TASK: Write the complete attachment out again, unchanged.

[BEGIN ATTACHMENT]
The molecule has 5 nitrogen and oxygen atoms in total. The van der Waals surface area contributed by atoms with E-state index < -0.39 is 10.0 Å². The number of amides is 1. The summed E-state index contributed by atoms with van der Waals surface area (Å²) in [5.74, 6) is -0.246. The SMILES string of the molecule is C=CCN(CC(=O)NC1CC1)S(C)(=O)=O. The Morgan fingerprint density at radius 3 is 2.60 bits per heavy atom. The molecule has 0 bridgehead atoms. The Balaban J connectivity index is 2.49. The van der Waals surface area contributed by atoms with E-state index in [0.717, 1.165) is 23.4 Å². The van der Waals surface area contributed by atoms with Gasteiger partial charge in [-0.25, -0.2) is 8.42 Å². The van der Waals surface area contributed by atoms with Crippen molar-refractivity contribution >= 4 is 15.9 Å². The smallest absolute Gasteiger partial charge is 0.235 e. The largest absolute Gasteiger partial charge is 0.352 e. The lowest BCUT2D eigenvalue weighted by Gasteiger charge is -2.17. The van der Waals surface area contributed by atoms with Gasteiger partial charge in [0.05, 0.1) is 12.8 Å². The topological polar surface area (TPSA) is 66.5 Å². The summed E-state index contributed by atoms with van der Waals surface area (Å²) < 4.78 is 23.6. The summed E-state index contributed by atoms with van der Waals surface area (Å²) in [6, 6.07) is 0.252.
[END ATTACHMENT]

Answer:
The molecule has 5 nitrogen and oxygen atoms in total. The van der Waals surface area contributed by atoms with E-state index < -0.39 is 10.0 Å². The number of amides is 1. The summed E-state index contributed by atoms with van der Waals surface area (Å²) in [5.74, 6) is -0.246. The SMILES string of the molecule is C=CCN(CC(=O)NC1CC1)S(C)(=O)=O. The Morgan fingerprint density at radius 3 is 2.60 bits per heavy atom. The molecule has 0 bridgehead atoms. The Balaban J connectivity index is 2.49. The van der Waals surface area contributed by atoms with E-state index in [0.717, 1.165) is 23.4 Å². The van der Waals surface area contributed by atoms with Gasteiger partial charge in [-0.25, -0.2) is 8.42 Å². The van der Waals surface area contributed by atoms with Crippen molar-refractivity contribution >= 4 is 15.9 Å². The smallest absolute Gasteiger partial charge is 0.235 e. The largest absolute Gasteiger partial charge is 0.352 e. The lowest BCUT2D eigenvalue weighted by Gasteiger charge is -2.17. The van der Waals surface area contributed by atoms with Gasteiger partial charge in [0.05, 0.1) is 12.8 Å². The topological polar surface area (TPSA) is 66.5 Å². The summed E-state index contributed by atoms with van der Waals surface area (Å²) < 4.78 is 23.6. The summed E-state index contributed by atoms with van der Waals surface area (Å²) in [6, 6.07) is 0.252.